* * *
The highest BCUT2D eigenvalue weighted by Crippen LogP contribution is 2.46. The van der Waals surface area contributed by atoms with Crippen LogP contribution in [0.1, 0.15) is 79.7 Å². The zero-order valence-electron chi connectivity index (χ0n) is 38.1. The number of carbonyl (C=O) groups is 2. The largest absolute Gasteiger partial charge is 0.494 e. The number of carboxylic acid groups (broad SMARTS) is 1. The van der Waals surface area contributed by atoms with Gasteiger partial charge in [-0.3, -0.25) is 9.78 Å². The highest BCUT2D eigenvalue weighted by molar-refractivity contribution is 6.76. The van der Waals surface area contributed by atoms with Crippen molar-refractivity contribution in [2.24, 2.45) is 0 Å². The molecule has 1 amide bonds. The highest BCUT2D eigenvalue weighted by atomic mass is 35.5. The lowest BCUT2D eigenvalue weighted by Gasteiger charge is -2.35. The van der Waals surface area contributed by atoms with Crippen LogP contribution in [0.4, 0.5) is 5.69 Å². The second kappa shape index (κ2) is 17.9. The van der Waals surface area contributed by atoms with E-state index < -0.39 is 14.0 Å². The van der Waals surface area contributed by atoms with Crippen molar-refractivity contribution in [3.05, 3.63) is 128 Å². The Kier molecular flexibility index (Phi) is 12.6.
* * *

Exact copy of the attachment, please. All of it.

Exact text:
The highest BCUT2D eigenvalue weighted by Crippen LogP contribution is 2.46. The van der Waals surface area contributed by atoms with Crippen LogP contribution in [0.1, 0.15) is 79.7 Å². The zero-order valence-electron chi connectivity index (χ0n) is 38.1. The number of carbonyl (C=O) groups is 2. The largest absolute Gasteiger partial charge is 0.494 e. The number of carboxylic acid groups (broad SMARTS) is 1. The van der Waals surface area contributed by atoms with Gasteiger partial charge in [-0.3, -0.25) is 9.78 Å². The highest BCUT2D eigenvalue weighted by molar-refractivity contribution is 6.76. The van der Waals surface area contributed by atoms with Crippen molar-refractivity contribution in [2.24, 2.45) is 0 Å². The molecule has 1 amide bonds. The highest BCUT2D eigenvalue weighted by atomic mass is 35.5. The lowest BCUT2D eigenvalue weighted by Gasteiger charge is -2.35. The van der Waals surface area contributed by atoms with Crippen LogP contribution in [0.4, 0.5) is 5.69 Å². The second kappa shape index (κ2) is 17.9. The van der Waals surface area contributed by atoms with E-state index < -0.39 is 14.0 Å². The van der Waals surface area contributed by atoms with Crippen molar-refractivity contribution in [3.05, 3.63) is 128 Å². The Kier molecular flexibility index (Phi) is 12.6.